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NZTA in a U-turn on Remutaka Hill

NZTA Waka Kotahi [NZTA] appears to have heeded the concerns of “regular users” of State Highway 2 [SH2] Remutaka Hill Rd, with its announcement of more nighttime closures “to allow for changes to the slow vehicle bays” following commuter feedback that recent safety improvements “are not working as intended”.

According to a June 1 announcement, NZTA has been prompted to undertake an independent safety audit of the work following road user feedback.

“The audit recommended we make some changes to improve traffic flow and safety,” Mark Owen, NZTA regional manager for the lower North Island and top of the South Island, said.

“We are listening and are working hard to set things right.”

The installation of the slow vehicle bays, along with other safety measures, began earlier this year during a series of nighttime road closures, including 10 nights last month.

In a statement to Times-Age in May, Owen explained that the decision to change the passing lanes to slow vehicle bays was “about encouraging people to drive safely and courteously when travelling on State Highway 2 Remutaka Hill”.

“The old passing lanes did not meet the current criteria for the length of passing lanes”, which encouraged high speeds and unsafe driving, Owen said.

“Slow vehicle bays are seen as being more appropriate for the challenging road environment found on the Remutaka Hill.”

However, the subsequent performance of the road – particularly the slow vehicle bays – attracted criticism from local commuters, as well as from the Wairarapa Road Safety Council [WRSC]. In NZTA’s latest announcement, Owen summarised the remedial works, which are scheduled to take place over 10 consecutive nights from June 9 to June 21, starting at 9pm and finishing at 4am.

“We’re installing extra signs that clearly direct slow drivers to keep left and that better indicate the length of the slow vehicle lanes,” Owen said.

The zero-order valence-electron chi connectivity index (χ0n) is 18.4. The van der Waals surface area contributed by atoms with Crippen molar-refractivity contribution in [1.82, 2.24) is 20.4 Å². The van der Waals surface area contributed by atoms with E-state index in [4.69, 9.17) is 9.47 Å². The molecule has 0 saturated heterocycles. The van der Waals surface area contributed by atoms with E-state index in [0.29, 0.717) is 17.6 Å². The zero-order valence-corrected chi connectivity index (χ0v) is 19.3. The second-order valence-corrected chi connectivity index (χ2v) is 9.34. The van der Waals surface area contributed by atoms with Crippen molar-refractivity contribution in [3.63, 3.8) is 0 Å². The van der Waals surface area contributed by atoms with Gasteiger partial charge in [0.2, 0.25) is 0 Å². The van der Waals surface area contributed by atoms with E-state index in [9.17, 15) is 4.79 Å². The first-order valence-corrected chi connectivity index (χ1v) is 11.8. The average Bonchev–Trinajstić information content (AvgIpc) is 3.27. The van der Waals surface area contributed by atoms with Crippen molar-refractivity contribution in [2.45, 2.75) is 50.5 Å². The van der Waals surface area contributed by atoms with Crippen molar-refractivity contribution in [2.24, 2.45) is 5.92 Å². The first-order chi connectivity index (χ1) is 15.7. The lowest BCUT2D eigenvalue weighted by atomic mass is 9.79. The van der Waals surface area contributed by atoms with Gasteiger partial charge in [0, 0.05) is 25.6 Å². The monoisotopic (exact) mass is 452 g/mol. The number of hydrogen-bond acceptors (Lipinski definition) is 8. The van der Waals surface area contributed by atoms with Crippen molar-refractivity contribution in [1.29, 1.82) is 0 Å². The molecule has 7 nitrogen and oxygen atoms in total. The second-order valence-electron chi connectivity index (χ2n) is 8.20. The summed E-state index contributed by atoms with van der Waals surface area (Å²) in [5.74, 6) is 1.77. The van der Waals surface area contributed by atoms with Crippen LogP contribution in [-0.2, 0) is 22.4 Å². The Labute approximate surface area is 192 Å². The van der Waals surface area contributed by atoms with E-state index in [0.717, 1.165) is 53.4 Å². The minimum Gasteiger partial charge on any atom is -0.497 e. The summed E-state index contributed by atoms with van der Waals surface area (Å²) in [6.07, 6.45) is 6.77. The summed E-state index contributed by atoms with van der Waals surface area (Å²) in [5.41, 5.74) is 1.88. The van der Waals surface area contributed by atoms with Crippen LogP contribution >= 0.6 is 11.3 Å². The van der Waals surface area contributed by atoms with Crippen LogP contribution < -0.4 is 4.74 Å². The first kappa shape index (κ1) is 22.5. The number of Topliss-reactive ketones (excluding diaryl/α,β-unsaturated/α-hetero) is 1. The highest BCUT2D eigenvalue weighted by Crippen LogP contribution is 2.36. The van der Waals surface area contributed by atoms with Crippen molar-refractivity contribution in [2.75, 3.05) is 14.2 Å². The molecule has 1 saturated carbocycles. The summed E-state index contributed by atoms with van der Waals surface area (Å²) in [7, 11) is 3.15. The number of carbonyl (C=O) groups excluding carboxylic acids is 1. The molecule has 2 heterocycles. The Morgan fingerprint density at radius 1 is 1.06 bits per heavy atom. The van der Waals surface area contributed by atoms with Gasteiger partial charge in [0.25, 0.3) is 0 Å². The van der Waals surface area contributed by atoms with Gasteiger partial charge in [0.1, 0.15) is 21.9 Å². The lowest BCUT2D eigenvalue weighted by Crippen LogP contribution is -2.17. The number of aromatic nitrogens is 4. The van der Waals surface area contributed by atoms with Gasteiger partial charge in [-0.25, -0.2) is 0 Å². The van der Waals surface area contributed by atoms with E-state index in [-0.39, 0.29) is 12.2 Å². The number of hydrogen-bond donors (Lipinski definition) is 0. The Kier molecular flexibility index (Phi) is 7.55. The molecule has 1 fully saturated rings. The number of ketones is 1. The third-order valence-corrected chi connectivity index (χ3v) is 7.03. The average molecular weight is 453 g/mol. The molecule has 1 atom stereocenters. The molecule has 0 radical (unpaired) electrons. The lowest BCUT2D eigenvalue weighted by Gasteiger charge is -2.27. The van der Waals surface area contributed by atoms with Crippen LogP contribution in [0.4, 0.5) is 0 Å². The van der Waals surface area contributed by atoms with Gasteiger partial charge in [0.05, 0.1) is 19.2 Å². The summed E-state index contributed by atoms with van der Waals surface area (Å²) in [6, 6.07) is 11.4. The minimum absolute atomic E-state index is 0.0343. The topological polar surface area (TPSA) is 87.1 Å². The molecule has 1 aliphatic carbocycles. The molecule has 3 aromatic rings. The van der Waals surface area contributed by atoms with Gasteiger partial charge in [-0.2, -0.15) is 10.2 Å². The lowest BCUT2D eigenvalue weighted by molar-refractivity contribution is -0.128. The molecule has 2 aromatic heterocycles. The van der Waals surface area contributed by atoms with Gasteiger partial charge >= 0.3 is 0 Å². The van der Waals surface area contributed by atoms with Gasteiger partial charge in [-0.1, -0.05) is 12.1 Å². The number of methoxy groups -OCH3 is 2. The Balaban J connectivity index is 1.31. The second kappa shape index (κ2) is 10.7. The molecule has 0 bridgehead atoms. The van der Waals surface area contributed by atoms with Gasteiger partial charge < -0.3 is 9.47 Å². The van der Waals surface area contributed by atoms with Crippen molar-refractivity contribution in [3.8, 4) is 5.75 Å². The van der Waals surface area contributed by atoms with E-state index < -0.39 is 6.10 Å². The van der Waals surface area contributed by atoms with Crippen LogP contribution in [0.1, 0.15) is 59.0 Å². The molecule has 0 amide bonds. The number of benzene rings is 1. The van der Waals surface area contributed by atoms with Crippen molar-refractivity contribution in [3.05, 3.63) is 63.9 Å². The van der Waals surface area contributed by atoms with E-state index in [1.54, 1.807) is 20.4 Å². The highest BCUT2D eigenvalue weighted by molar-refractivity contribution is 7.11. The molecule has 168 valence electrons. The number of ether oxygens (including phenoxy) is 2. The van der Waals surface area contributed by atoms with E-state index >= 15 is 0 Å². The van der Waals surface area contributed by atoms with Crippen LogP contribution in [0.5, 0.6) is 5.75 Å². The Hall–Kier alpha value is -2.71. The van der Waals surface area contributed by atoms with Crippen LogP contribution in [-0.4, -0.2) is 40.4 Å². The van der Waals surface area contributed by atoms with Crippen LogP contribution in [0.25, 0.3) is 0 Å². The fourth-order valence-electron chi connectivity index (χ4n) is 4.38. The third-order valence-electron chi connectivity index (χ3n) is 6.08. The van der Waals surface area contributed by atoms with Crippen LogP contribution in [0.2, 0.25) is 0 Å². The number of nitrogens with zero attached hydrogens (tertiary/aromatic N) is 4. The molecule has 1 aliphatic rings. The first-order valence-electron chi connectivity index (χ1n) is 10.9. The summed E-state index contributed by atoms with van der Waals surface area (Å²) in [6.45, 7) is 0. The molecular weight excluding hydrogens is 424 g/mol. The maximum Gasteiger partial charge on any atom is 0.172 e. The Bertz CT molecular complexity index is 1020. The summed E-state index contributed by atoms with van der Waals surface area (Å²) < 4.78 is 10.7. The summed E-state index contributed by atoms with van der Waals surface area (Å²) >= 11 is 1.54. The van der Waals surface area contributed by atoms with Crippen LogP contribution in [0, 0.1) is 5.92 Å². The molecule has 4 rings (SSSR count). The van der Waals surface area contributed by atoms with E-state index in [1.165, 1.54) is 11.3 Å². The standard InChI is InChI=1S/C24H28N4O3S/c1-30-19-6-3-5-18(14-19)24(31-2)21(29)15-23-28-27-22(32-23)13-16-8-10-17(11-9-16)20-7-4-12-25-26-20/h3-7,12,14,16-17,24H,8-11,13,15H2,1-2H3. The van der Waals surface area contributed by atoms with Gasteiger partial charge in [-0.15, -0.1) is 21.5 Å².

“We will also rename them ‘slow vehicle lanes’, which more accurately reflects their intended use.

“New road markings will also improve the lanes’ entry and exit points and will provide better visual directions for drivers.

“This will also assist slower drivers to use the full length of the slow vehicle lane to allow other vehicles to pass safely.”

WRSC manager Bruce Pauling is encouraged by NZTA’s announcement but has reservations about the usefulness of signs when the slow vehicle lanes remain so short.

“Any road safety infrastructure improvements that are either self-explanatory or have been communicated early and well to avoid confusion are always welcome,” he said.

“Any proposed warning signs to alert drivers that the lanes are ending could be beneficial. However, I wonder about the efficiency of these given how short some of the new ‘slow vehicle’ lanes are on the hill.”

Pauling remains critical of the way the agency had initially communicated the changes to Wairarapa’s road environment to drivers.

“The changes from ‘passing lanes’ to ‘slow vehicle lanes’ on SH2 Wairarapa, including the Remutaka Hill road, were not communicated as I would have expected, leading to driver confusion and inconsistency.”

He said driver impatience also remains an issue, with behaviours like undertaking and tailgating contributing to making the road unsafe.

“The Remutaka Hill lanes are quite short in length and if drivers move to the left lane, they invite impatient drivers to overtake at speed on approach to the ‘merge’ area [two lanes into one].

“This is leading to a ‘pinch point’ causing potential vehicle ‘conflict’, which is evident from regular commuters’ online comments.”

Pauling’s advice to drivers is that “slow-moving vehicles should move to the left lane to allow vehicles travelling at the legal posted speed to pass in these slow vehicle lanes”.

“If you are travelling at the legal speed, you are not legally required to move to the left lane,” he said.

With normal passing lanes – which are usually much longer in length – drivers should move to the left lane and then ‘merge’ at the appropriate point.”